An employee may be entitled to receive compensation for the permanent effects to their hands or arms as a result of developing CTS from their job functions, and the subsequent required treatment. Such compensation is called permanent partial disability (PPD) compensation, and is typically received as the result of a settlement agreement between the employee and their employer, or as the result of the decision of an arbitrator of the Illinois Workers’ Compensation Commission.

The Illinois Workers’ Compensation Commission outlines five factors to determine the extent of an employee’s permanent partial disability: a physician’s assessment of the level of impairment, the employee’s age, the employee’s occupation, the employee’s future earning capacity, and any other evidence of disability supported by treatment records. It can be a complex and confusing task to evaluate the combination of these factors to determine the amount of PPD compensation which an employee may be entitled. It is always best to consult with a workers’ compensation lawyer experienced in evaluating, negotiating, and fighting for PPD claims in order to get the settlement award or arbitration decision the employee deserves.

9. Is an employee entitled to receive any other benefits if they are unable to return to work at their regular job after being treated for CTS?

In some cases, an employee may be physically unable to continue to perform the job duties of the position they held prior to developing CTS. Should an employee be put in a position to accept a lower-paying job because of an inability to perform their usual job duties, the law does offer benefits. The benefit equals the two-thirds (2/3) of the difference between the average weekly wage of the original job and the average weekly wage of the lower-paying job.

10. Is an employee entitled to any vocational rehabilitation benefits in order to train them for another occupation in the event they become unable to perform in the capacity required of their former job due of CTS?

If an employee can show that they are unable to return to work and perform their usual job duties as a result of CTS, their employer may be responsible to pay for the vocational rehabilitation needed to return that employee to a position consistent with their physical limitations. The necessary showing is established by the employee’s treatment history, and the recommendations, opinions, and orders of the treating physician. The employee may also be entitled to receive ongoing benefits similar to TTD payments during the training period known as “maintenance.”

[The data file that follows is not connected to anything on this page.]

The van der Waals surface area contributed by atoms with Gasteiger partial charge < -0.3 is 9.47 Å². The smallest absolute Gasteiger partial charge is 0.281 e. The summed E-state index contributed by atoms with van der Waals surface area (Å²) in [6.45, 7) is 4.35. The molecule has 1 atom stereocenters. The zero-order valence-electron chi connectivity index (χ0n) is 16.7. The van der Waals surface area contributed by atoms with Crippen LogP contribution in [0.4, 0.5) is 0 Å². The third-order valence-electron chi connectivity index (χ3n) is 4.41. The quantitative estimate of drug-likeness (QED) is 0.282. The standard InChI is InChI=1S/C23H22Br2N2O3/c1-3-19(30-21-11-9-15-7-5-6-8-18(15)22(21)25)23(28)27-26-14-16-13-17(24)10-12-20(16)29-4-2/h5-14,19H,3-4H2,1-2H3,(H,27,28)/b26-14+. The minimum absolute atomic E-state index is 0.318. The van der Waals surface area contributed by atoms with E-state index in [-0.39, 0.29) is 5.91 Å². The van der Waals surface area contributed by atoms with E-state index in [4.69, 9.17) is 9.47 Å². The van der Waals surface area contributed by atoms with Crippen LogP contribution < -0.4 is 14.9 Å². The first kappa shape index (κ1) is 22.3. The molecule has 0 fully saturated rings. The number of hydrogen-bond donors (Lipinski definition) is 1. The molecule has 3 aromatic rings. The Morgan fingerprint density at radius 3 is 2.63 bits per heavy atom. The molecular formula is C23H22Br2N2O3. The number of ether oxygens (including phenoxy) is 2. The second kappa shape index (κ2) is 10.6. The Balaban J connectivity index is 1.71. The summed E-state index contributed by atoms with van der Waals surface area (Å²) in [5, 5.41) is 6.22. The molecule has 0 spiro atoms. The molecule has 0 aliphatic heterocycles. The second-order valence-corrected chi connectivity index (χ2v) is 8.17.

11. Under what conditions can an employee ensure that they will be able to receive future medical treatment for their CTS?

To preserve rights to future medical treatment, or to win recommended treatment that may have been denied by the employer or their insurance company, a hearing before an Arbitrator of the Illinois Workers’ Compensation Commission is the best route. While there is no guarantee that an employee will win their arbitration, a settlement with the employer will often require the employee to waive a right to future medical treatment as a condition to the settlement agreement.

12. Will an employee be able to receive social security benefits as a result of developing work related CTS?

If an employee is disabled from working for a period of five months and their doctor determines that treatment will continue for a total of one year or longer, the employee may be eligible for social security benefits.

DISCLAIMER: All answers to the above questions are provided for informational purposes only and are not intended to be construed as legal advice. The questions are hypothetical and not applicable to every scenario. The Law Offices of Dworkin and Maciariello is not liable for any errors or inaccuracies contained above, or any actions taken in reliance on the informational answers.